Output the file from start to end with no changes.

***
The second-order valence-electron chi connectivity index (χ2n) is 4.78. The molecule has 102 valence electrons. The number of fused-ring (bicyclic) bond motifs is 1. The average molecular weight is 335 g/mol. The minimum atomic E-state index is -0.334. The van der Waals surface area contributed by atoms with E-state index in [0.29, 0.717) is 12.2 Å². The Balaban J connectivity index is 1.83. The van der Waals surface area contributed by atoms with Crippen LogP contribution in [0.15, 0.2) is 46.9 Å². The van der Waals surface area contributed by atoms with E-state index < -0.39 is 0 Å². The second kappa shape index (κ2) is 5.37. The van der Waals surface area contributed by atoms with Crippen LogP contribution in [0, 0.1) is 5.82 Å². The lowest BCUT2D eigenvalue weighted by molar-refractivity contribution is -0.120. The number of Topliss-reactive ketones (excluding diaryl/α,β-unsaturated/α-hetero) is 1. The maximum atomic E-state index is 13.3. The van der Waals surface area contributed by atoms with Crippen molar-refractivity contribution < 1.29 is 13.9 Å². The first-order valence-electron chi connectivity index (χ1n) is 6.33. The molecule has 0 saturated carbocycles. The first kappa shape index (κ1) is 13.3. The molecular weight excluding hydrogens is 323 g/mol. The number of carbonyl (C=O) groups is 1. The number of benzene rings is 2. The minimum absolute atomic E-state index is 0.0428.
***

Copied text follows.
The second-order valence-electron chi connectivity index (χ2n) is 4.78. The molecule has 102 valence electrons. The number of fused-ring (bicyclic) bond motifs is 1. The average molecular weight is 335 g/mol. The minimum atomic E-state index is -0.334. The van der Waals surface area contributed by atoms with E-state index in [0.29, 0.717) is 12.2 Å². The Balaban J connectivity index is 1.83. The van der Waals surface area contributed by atoms with Crippen LogP contribution in [0.15, 0.2) is 46.9 Å². The van der Waals surface area contributed by atoms with E-state index < -0.39 is 0 Å². The second kappa shape index (κ2) is 5.37. The van der Waals surface area contributed by atoms with Crippen LogP contribution in [0, 0.1) is 5.82 Å². The lowest BCUT2D eigenvalue weighted by molar-refractivity contribution is -0.120. The number of Topliss-reactive ketones (excluding diaryl/α,β-unsaturated/α-hetero) is 1. The maximum atomic E-state index is 13.3. The van der Waals surface area contributed by atoms with Crippen molar-refractivity contribution < 1.29 is 13.9 Å². The first-order valence-electron chi connectivity index (χ1n) is 6.33. The molecule has 0 saturated carbocycles. The first kappa shape index (κ1) is 13.3. The molecular weight excluding hydrogens is 323 g/mol. The number of carbonyl (C=O) groups is 1. The number of benzene rings is 2. The minimum absolute atomic E-state index is 0.0428.